It is impossible to set a routine since one child has swimming lessons, another has music lessons and the third one needs to be shuttled to her friend’s house for a play date….all within the same half hour?  Enter “simplicity”. 

Children are asked to live in a fast-paced adult world.  This interferes with their natural, slow pace of kid life.  Kid-paced life allows children to grow into their full, unique selves in a way that brings contentment, ease, and the ability to behave.  (Oh, yes, they really can.  Have faith.)

Summer months challenge children’s ability to hold it together because of all the things on the schedule.  This, in turn, tests adults’ ability to keep the schedule and family dynamic operating smoothly.  Now you know what mom really felt like underneath that patient smile as she kept the car running, the washing machine humming, and the meals coming—all on schedule. 

To set your child up for success this summer, and allow fun experiences without sacrificing your sanity, or their responsibility to behave nicely, follow these two tips:

1.       Practice present-moment connection with your child.  Set multitasking aside and focus solely on the present moment for 30-minute blocks of time.  This deep, tuned-in connection is a good time to talk about the task-at-hand, discuss feelings and make observations about the world around them.  This type of connection is another way to boost her internal sense of security so she won’t demand your constant attention.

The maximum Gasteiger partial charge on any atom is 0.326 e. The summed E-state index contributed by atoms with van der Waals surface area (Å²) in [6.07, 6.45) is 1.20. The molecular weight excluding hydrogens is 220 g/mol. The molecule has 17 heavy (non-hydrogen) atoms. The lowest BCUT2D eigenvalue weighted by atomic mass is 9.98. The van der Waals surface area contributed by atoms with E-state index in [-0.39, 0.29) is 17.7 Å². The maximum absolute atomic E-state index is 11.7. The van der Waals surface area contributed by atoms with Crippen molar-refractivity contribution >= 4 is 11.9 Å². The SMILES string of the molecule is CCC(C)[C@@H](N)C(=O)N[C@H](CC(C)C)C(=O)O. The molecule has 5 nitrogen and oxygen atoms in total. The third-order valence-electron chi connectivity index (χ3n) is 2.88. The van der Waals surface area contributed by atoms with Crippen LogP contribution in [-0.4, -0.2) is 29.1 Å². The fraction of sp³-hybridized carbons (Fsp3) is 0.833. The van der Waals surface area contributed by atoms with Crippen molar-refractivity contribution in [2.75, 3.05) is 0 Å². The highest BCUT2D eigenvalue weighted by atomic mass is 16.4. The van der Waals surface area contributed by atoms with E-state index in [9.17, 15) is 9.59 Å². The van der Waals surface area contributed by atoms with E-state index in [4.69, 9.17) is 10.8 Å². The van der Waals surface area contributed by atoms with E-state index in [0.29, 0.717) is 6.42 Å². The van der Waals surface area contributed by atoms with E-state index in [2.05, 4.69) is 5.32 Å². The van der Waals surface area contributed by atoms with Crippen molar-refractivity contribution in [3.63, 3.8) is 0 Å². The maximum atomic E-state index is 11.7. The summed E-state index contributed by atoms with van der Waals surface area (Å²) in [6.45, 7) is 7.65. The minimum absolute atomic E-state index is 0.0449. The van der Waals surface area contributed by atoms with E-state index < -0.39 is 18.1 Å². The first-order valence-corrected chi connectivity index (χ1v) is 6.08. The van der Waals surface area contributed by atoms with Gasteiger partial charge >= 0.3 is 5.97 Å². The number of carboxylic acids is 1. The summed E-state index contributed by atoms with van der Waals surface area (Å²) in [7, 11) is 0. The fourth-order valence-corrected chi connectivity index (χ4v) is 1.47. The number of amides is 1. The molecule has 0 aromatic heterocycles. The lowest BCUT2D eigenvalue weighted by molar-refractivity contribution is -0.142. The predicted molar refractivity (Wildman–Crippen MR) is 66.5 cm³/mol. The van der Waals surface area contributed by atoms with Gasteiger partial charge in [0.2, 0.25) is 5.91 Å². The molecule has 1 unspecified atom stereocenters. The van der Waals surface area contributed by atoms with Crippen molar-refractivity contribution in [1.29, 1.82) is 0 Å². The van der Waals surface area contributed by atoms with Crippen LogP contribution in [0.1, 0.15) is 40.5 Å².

2.       Create a visual schedule with your child of her sleep routine.  No matter what event (or crisis!) pops up in the daytime, going to sleep at night will never change.  Take pictures of the five to seven steps your child’s nighttime routine involves, and hang it at her eye level.  Review and follow it with her for the first week, and pretty soon she’ll follow it independently.  This routine gives your child a sense of security and helps her wind down at night so she drifts easily into sleep.  That means that you can too!

Finally, here’s a third tip for those of you who call up your mom and invite her over for a summer barbecue.  If you dedicate yourself to completely fawning over her and thanking her for all the good things she’s done for you over the years (aka “heartfelt appreciation”) you may find yourself with a willing babysitter. 

If you play your cards right, you may not even have to ask.  And, so, how much would it be worth to you to get away for a few hours of fun with your partner in life (and parenthood)?  I thought so.  Pick up that phone now.

For more FREE tips on rejuvenating your energy so you have plenty for a whole summer of fun visit Samantha’s blog at   If you wish to THRIVE with your child this summer call Samantha directly at (651) 785-3059 or write to her at for your FREE parent coaching consultation ($50 value).  Mention this article and you will receive an additional $25 off parent coaching (expires August 31, 2012).